The Project’s latest dispatch—for 2012—from the front lines of the human experiment provides a plethora of good news and bad news. The good news equates to this: “The world is improving better than most pessimists know.” And the bad news? “Future dangers are worse than most optimists indicate.”

The document argues that “the world is getting richer, healthier, better educated, more peaceful, and better connected and that people are living longer.” And it provides tantalizing details. Then it concludes, “half the world is potentially unstable.”

Said another way: “The world is in a race between implementing ever-increasing ways to improve the human condition and the seemingly ever-increasing complexity and scale of global problems.”

Eventually turning to a theme that regular readers of LEAP!psych will quickly recognize as one dear to this blogger’s heart, the report says, “The world needs hardheaded idealists who can look into the worst and best of humanity to create and implement strategies of success.”

The project’s editors offer thoughts like these on where hardheaded idealists should focus their efforts:

“We need to create better incentives for ethics in global decisions, promote parental guidance to establish a sense of values, encourage respect for legitimate authority, support the identification and success of the influence of role models, implement cost-effective strategies for global education for a more enlightened world, and make behavior match the values people say they believe in. Entertainment media could promote memes like ‘make decisions that are good for me, you, and the world.’”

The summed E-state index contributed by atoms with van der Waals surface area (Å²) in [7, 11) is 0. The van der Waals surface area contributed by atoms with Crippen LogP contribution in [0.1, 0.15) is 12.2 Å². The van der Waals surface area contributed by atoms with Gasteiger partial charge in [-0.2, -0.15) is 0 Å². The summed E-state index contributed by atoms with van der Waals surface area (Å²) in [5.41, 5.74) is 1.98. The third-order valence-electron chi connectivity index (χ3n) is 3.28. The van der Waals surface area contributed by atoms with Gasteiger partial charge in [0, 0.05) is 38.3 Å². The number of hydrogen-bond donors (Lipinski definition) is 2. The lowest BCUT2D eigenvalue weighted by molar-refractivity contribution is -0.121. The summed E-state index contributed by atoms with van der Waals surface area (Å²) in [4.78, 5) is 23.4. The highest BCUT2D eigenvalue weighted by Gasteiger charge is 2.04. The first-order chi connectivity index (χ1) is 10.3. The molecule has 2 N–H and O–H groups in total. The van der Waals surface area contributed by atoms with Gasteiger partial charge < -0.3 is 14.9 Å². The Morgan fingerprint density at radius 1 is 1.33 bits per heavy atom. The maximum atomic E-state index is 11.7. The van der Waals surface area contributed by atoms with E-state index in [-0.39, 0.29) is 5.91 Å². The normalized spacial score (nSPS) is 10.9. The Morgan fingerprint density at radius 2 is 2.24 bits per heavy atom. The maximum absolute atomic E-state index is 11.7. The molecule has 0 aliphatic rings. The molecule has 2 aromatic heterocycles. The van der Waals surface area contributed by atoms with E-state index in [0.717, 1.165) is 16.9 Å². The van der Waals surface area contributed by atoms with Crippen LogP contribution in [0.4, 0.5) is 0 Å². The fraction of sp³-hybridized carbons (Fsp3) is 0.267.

And so on.

This is a very pragmatic piece of thinking, one that celebrates the great progress that humankind has been making lately. But it is also a very realistic document, understanding that, in the aggregate, there is certain to be a lot more uncertainty, danger and suffering on the horizon.

The Millennium Project was founded in 1996 and views itself as an independent non-profit global participatory futures research think tank that collects and assesses judgments from over 2,500 futurists, scholars, business planners, and policy makers who work for international organizations, governments, corporations, NGOs, and universities.

You can read the whole summary for 2012 in a few minutes. I’ve not seen a better or more believable account of what the previous LEAP!s of our species have produced or of where we need to be aiming our future LEAP! efforts.

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